He resolved that win or lose, at least he wouldn’t quit,
So far behind the others now, the most he’d ever been,
Still he gave it all he had and ran as though to win.
Three times he’d fallen stumbling, three times he rose again.
Too far behind to hope to win, he still ran to the end.

They cheered the winning runner as he crossed the line, first place,
Head high and proud and happy; no falling, no disgrace.
But when the fallen youngster crossed the line, last place,
The crowd gave him the greater cheer for finishing the race,

And even though he came in last, with head bowed low, unproud,
You would have thought he won the race, to listen to the crowd.
And to his dad he sadly said, ‘I didn’t do so well.’
‘To me you won.’ His father said. ‘You rose each time you fell.’

So when your life seems dark and hard and difficult to face,
May the memory of that little boy help you in your race
For all of life is like that race, with ups and downs and all.
And all you have to do to win is rise each time you fall.

‘Quit! Give up you’re beaten!’ they still shout in my face,
But another voice within me says, ‘Get up and win the race!’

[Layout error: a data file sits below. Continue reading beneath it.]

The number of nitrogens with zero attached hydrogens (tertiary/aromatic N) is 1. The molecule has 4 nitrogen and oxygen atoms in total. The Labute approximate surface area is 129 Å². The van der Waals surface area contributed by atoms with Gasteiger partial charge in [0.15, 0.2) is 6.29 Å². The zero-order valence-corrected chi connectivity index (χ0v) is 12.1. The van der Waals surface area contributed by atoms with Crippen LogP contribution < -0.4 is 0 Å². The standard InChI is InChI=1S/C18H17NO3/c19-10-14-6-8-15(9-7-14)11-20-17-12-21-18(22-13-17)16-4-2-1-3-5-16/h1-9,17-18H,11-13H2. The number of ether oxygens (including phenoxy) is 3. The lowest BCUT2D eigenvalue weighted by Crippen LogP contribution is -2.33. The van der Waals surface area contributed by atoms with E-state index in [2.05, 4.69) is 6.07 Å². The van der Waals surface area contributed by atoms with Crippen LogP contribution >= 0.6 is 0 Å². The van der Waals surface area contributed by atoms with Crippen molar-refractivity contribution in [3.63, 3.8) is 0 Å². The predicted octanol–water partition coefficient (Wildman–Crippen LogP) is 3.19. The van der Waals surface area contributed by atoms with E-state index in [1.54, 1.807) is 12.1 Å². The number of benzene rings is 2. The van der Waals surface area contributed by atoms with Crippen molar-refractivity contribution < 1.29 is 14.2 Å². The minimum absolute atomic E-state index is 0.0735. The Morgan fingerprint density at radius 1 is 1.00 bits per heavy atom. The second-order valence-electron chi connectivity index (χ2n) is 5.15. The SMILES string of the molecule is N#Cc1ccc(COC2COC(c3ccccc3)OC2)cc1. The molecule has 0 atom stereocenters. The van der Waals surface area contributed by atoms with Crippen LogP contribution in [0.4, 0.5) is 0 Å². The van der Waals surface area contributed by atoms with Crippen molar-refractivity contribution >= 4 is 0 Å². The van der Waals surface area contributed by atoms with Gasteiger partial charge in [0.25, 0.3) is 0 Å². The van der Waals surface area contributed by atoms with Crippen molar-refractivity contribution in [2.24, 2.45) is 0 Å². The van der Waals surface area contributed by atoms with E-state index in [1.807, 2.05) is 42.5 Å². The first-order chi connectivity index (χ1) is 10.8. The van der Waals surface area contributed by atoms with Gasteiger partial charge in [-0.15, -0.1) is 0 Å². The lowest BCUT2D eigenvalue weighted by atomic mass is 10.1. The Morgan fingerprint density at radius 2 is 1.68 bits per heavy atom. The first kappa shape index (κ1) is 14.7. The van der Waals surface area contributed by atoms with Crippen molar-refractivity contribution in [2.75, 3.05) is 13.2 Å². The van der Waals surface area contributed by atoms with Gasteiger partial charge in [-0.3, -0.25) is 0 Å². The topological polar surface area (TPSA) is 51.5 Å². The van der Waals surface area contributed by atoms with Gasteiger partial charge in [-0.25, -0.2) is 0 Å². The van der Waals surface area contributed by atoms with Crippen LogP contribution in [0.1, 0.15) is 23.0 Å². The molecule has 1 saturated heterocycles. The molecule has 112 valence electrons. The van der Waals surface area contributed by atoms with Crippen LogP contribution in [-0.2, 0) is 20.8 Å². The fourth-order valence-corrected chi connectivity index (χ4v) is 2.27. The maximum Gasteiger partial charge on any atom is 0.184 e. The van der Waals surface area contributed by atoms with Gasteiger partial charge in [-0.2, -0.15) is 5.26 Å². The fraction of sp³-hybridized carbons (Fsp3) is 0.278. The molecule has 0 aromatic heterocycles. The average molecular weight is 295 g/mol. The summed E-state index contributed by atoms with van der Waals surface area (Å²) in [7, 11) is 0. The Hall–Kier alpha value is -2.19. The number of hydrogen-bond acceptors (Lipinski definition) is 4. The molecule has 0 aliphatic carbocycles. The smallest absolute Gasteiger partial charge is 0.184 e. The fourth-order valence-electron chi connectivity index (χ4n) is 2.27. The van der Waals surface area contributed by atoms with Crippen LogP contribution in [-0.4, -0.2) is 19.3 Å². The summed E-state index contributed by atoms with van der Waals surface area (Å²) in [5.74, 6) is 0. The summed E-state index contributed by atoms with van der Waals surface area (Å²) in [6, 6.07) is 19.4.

-Author Unknown –

Aquaphor New York City Triathlon. Race Report by Carol Buchanan

Last fall, TCoB member Carol Buchanan received an email asking her to enter a lottery for the Aquaphor New York City Triathlon, an Olympic distance event held in the middle of New York City that raises money and awareness for the Challenged Athletes Foundation. After purchasing the $11.00 lottery ticket, Carol was later informed that she had won a slot.  The entry fee of $306, was expensive, but much less than the $1500 that each athlete is expected to raise for a normal slot, and it was all for a good cause.  Here is Carol’s race report:
The race is held in mid-town Manhattan.  Manhattan  means land of hills.  Who knew.  I never made it past Armani at 5th and 57th where it is flat.